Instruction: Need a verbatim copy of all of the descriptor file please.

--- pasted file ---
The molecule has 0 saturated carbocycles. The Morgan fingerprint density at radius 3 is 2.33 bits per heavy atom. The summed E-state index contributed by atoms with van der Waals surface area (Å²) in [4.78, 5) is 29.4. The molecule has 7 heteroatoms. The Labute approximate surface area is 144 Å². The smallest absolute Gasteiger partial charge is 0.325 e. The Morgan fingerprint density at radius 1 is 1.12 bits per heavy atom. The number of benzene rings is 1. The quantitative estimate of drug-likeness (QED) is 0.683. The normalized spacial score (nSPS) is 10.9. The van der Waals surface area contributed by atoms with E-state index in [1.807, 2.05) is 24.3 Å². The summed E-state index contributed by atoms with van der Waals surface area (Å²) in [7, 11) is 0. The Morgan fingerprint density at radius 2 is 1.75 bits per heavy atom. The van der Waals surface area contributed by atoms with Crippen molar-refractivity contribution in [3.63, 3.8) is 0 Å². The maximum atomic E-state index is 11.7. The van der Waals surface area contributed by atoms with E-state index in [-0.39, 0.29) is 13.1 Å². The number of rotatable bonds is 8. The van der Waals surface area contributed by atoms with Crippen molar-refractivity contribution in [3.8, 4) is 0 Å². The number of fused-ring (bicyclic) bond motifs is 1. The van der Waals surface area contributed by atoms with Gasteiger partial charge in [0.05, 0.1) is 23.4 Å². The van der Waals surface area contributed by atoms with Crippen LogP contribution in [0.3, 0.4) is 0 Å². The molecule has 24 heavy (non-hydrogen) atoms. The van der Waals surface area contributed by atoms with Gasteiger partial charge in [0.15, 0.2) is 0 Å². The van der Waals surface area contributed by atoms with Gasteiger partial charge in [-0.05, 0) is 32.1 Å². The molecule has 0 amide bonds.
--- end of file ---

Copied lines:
The molecule has 0 saturated carbocycles. The Morgan fingerprint density at radius 3 is 2.33 bits per heavy atom. The summed E-state index contributed by atoms with van der Waals surface area (Å²) in [4.78, 5) is 29.4. The molecule has 7 heteroatoms. The Labute approximate surface area is 144 Å². The smallest absolute Gasteiger partial charge is 0.325 e. The Morgan fingerprint density at radius 1 is 1.12 bits per heavy atom. The number of benzene rings is 1. The quantitative estimate of drug-likeness (QED) is 0.683. The normalized spacial score (nSPS) is 10.9. The van der Waals surface area contributed by atoms with E-state index in [1.807, 2.05) is 24.3 Å². The summed E-state index contributed by atoms with van der Waals surface area (Å²) in [7, 11) is 0. The Morgan fingerprint density at radius 2 is 1.75 bits per heavy atom. The van der Waals surface area contributed by atoms with Crippen molar-refractivity contribution in [3.63, 3.8) is 0 Å². The maximum atomic E-state index is 11.7. The van der Waals surface area contributed by atoms with E-state index in [-0.39, 0.29) is 13.1 Å². The number of rotatable bonds is 8. The van der Waals surface area contributed by atoms with Crippen molar-refractivity contribution in [3.8, 4) is 0 Å². The number of fused-ring (bicyclic) bond motifs is 1. The van der Waals surface area contributed by atoms with Gasteiger partial charge in [0.05, 0.1) is 23.4 Å². The van der Waals surface area contributed by atoms with Crippen LogP contribution in [0.3, 0.4) is 0 Å². The molecule has 24 heavy (non-hydrogen) atoms. The van der Waals surface area contributed by atoms with Gasteiger partial charge in [0.15, 0.2) is 0 Å². The van der Waals surface area contributed by atoms with Gasteiger partial charge in [-0.05, 0) is 32.1 Å². The molecule has 0 amide bonds.